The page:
Husband and wife geneticists die

David Perkins and Dorothy Newmeyer Perkins helped establish orange bread mold as a model organism

Kirsten Weir
Jan 31, 2007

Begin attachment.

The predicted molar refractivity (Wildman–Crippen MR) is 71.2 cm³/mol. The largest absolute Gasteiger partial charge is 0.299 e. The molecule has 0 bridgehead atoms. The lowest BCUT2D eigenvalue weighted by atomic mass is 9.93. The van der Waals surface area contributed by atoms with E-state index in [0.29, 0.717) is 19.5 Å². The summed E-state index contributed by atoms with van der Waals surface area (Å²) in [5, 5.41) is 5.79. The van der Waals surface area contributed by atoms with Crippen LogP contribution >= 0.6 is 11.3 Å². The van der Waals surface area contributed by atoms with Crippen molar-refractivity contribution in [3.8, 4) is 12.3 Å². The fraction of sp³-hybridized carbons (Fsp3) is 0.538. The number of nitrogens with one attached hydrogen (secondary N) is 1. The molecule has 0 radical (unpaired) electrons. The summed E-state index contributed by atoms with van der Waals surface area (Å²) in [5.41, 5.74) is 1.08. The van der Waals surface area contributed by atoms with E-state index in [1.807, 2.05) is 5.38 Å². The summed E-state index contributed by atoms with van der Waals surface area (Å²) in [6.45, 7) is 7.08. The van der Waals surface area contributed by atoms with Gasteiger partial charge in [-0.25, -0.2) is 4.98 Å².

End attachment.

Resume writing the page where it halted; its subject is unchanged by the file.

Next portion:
David D. Perkins, a Stanford geneticist who continued the work of George Beadle and Edward Tatum on Neurospora -- which Beadle and Tatum used to illustrate their "one gene, one enzyme" hypothesis, earning them a Nobel Prize -- died of pneumonia early last month at the age of 87. Dorothy "Dot" Newmeyer Perkins, David's wife and laboratory collaborator, died of natural causes four days later, at the age of 84. As the microbiology community moved toward using E. coli as a model organism in the 1950s, David Perkins "maintained his love of Neurospora" and continued to promote it as a useful model, David Jacobson, a senior scientist in Perkins' lab, told The Scientist. "David's work and sense of community spirit kept research on Neurospora alive," Jacobson said. "He stands out for his lifetime achievements, the long-term contributions to the field of genetics." David Perkins earned a PhD...

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